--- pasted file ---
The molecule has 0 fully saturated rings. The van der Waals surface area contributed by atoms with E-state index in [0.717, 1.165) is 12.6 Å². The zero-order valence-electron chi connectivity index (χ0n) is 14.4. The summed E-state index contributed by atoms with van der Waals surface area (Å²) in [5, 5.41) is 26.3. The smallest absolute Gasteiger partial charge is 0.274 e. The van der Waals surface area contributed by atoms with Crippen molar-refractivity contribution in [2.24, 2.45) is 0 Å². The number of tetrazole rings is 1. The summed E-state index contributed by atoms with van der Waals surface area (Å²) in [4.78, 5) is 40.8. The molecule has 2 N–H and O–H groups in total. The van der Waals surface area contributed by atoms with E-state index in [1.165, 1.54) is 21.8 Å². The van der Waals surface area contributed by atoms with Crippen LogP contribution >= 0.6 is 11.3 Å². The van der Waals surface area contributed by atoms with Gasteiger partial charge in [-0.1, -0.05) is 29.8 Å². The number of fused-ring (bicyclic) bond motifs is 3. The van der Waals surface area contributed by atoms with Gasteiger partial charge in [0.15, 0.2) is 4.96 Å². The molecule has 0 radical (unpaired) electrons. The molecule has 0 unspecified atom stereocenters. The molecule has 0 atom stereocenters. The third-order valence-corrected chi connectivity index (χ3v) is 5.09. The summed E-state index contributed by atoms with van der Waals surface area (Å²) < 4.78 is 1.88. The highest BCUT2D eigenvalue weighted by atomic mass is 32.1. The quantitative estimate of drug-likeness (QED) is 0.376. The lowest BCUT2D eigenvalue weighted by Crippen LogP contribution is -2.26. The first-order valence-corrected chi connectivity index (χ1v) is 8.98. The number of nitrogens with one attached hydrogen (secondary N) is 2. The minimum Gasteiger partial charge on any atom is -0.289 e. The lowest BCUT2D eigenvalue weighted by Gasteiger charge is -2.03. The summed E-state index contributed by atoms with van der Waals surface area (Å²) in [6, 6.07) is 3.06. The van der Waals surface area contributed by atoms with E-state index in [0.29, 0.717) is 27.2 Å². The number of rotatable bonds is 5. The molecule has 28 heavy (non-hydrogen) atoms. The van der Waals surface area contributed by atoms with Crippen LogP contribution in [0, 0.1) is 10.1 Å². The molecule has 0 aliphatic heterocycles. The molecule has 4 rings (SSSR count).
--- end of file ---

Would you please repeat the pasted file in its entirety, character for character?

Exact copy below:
The molecule has 0 fully saturated rings. The van der Waals surface area contributed by atoms with E-state index in [0.717, 1.165) is 12.6 Å². The zero-order valence-electron chi connectivity index (χ0n) is 14.4. The summed E-state index contributed by atoms with van der Waals surface area (Å²) in [5, 5.41) is 26.3. The smallest absolute Gasteiger partial charge is 0.274 e. The van der Waals surface area contributed by atoms with Crippen molar-refractivity contribution in [2.24, 2.45) is 0 Å². The number of tetrazole rings is 1. The summed E-state index contributed by atoms with van der Waals surface area (Å²) in [4.78, 5) is 40.8. The molecule has 2 N–H and O–H groups in total. The van der Waals surface area contributed by atoms with E-state index in [1.165, 1.54) is 21.8 Å². The van der Waals surface area contributed by atoms with Crippen LogP contribution >= 0.6 is 11.3 Å². The van der Waals surface area contributed by atoms with Gasteiger partial charge in [-0.1, -0.05) is 29.8 Å². The number of fused-ring (bicyclic) bond motifs is 3. The van der Waals surface area contributed by atoms with Gasteiger partial charge in [0.15, 0.2) is 4.96 Å². The molecule has 0 radical (unpaired) electrons. The molecule has 0 unspecified atom stereocenters. The molecule has 0 atom stereocenters. The third-order valence-corrected chi connectivity index (χ3v) is 5.09. The summed E-state index contributed by atoms with van der Waals surface area (Å²) < 4.78 is 1.88. The highest BCUT2D eigenvalue weighted by atomic mass is 32.1. The quantitative estimate of drug-likeness (QED) is 0.376. The lowest BCUT2D eigenvalue weighted by Crippen LogP contribution is -2.26. The first-order valence-corrected chi connectivity index (χ1v) is 8.98. The number of nitrogens with one attached hydrogen (secondary N) is 2. The minimum Gasteiger partial charge on any atom is -0.289 e. The lowest BCUT2D eigenvalue weighted by Gasteiger charge is -2.03. The summed E-state index contributed by atoms with van der Waals surface area (Å²) in [6, 6.07) is 3.06. The van der Waals surface area contributed by atoms with E-state index in [0.29, 0.717) is 27.2 Å². The number of rotatable bonds is 5. The molecule has 28 heavy (non-hydrogen) atoms. The van der Waals surface area contributed by atoms with Crippen LogP contribution in [0, 0.1) is 10.1 Å². The molecule has 0 aliphatic heterocycles. The molecule has 4 rings (SSSR count).